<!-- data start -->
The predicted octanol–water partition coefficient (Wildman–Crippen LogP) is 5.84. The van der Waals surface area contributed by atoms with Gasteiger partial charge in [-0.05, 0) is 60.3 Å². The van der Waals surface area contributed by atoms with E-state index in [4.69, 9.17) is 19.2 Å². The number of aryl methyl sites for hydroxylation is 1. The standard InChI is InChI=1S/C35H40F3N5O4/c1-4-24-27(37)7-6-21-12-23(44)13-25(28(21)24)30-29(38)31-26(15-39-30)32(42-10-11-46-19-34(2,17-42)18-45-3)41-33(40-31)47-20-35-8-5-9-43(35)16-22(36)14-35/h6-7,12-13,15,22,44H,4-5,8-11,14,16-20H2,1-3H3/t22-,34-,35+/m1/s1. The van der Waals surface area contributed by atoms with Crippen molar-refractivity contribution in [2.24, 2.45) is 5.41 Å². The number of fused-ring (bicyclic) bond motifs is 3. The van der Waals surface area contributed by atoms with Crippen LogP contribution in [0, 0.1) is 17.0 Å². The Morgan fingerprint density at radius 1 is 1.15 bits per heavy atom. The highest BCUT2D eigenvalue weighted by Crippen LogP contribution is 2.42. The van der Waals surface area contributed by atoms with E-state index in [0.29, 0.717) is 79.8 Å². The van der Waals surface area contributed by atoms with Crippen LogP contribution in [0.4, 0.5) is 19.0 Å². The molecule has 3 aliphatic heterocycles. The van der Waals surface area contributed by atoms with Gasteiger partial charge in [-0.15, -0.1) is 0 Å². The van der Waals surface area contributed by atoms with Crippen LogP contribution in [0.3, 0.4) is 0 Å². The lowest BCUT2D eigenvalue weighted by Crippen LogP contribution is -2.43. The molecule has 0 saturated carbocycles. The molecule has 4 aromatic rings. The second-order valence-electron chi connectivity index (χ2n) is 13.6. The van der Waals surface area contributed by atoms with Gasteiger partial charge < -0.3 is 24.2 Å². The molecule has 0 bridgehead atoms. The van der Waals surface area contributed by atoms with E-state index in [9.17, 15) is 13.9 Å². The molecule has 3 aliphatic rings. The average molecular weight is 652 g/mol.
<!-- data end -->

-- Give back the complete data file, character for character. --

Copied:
The predicted octanol–water partition coefficient (Wildman–Crippen LogP) is 5.84. The van der Waals surface area contributed by atoms with Gasteiger partial charge in [-0.05, 0) is 60.3 Å². The van der Waals surface area contributed by atoms with E-state index in [4.69, 9.17) is 19.2 Å². The number of aryl methyl sites for hydroxylation is 1. The standard InChI is InChI=1S/C35H40F3N5O4/c1-4-24-27(37)7-6-21-12-23(44)13-25(28(21)24)30-29(38)31-26(15-39-30)32(42-10-11-46-19-34(2,17-42)18-45-3)41-33(40-31)47-20-35-8-5-9-43(35)16-22(36)14-35/h6-7,12-13,15,22,44H,4-5,8-11,14,16-20H2,1-3H3/t22-,34-,35+/m1/s1. The van der Waals surface area contributed by atoms with Crippen molar-refractivity contribution in [2.24, 2.45) is 5.41 Å². The number of fused-ring (bicyclic) bond motifs is 3. The van der Waals surface area contributed by atoms with Crippen LogP contribution in [0, 0.1) is 17.0 Å². The Morgan fingerprint density at radius 1 is 1.15 bits per heavy atom. The highest BCUT2D eigenvalue weighted by Crippen LogP contribution is 2.42. The van der Waals surface area contributed by atoms with E-state index in [0.29, 0.717) is 79.8 Å². The van der Waals surface area contributed by atoms with Crippen LogP contribution in [0.4, 0.5) is 19.0 Å². The molecule has 3 aliphatic heterocycles. The van der Waals surface area contributed by atoms with Gasteiger partial charge in [-0.15, -0.1) is 0 Å². The van der Waals surface area contributed by atoms with Crippen LogP contribution in [0.3, 0.4) is 0 Å². The lowest BCUT2D eigenvalue weighted by Crippen LogP contribution is -2.43. The molecule has 0 saturated carbocycles. The molecule has 4 aromatic rings. The second-order valence-electron chi connectivity index (χ2n) is 13.6. The van der Waals surface area contributed by atoms with Gasteiger partial charge < -0.3 is 24.2 Å². The molecule has 0 bridgehead atoms. The van der Waals surface area contributed by atoms with E-state index in [9.17, 15) is 13.9 Å². The molecule has 3 aliphatic rings. The average molecular weight is 652 g/mol.